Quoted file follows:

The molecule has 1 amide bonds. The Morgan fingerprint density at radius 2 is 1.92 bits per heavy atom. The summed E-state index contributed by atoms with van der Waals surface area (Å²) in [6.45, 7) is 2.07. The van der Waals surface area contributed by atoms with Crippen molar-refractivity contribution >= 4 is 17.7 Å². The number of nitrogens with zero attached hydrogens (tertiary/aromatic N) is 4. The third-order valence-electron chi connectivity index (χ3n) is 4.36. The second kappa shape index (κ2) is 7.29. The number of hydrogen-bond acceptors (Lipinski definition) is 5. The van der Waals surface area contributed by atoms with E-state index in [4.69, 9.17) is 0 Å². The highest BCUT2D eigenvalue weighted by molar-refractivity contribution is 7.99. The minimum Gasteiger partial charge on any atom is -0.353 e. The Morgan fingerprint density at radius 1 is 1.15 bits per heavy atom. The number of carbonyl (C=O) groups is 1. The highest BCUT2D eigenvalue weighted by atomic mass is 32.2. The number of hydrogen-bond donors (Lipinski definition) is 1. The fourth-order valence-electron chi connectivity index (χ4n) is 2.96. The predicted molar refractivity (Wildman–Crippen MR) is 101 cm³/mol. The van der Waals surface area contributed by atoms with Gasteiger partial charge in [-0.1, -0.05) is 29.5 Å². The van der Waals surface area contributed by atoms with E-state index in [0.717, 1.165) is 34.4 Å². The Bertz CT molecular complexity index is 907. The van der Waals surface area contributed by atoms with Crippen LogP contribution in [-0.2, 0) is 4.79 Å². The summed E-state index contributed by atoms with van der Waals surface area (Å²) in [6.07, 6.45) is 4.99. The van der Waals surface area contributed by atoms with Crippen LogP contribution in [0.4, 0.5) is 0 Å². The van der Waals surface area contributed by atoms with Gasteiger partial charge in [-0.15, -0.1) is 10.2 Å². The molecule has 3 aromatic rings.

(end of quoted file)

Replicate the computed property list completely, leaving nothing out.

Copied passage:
The molecule has 1 amide bonds. The Morgan fingerprint density at radius 2 is 1.92 bits per heavy atom. The summed E-state index contributed by atoms with van der Waals surface area (Å²) in [6.45, 7) is 2.07. The van der Waals surface area contributed by atoms with Crippen molar-refractivity contribution >= 4 is 17.7 Å². The number of nitrogens with zero attached hydrogens (tertiary/aromatic N) is 4. The third-order valence-electron chi connectivity index (χ3n) is 4.36. The second kappa shape index (κ2) is 7.29. The number of hydrogen-bond acceptors (Lipinski definition) is 5. The van der Waals surface area contributed by atoms with E-state index in [4.69, 9.17) is 0 Å². The highest BCUT2D eigenvalue weighted by molar-refractivity contribution is 7.99. The minimum Gasteiger partial charge on any atom is -0.353 e. The Morgan fingerprint density at radius 1 is 1.15 bits per heavy atom. The number of carbonyl (C=O) groups is 1. The highest BCUT2D eigenvalue weighted by atomic mass is 32.2. The number of hydrogen-bond donors (Lipinski definition) is 1. The fourth-order valence-electron chi connectivity index (χ4n) is 2.96. The predicted molar refractivity (Wildman–Crippen MR) is 101 cm³/mol. The van der Waals surface area contributed by atoms with Gasteiger partial charge in [-0.1, -0.05) is 29.5 Å². The van der Waals surface area contributed by atoms with E-state index in [0.717, 1.165) is 34.4 Å². The Bertz CT molecular complexity index is 907. The van der Waals surface area contributed by atoms with Crippen LogP contribution in [-0.2, 0) is 4.79 Å². The summed E-state index contributed by atoms with van der Waals surface area (Å²) in [6.07, 6.45) is 4.99. The van der Waals surface area contributed by atoms with Crippen LogP contribution in [0.4, 0.5) is 0 Å². The van der Waals surface area contributed by atoms with Gasteiger partial charge in [-0.15, -0.1) is 10.2 Å². The molecule has 3 aromatic rings.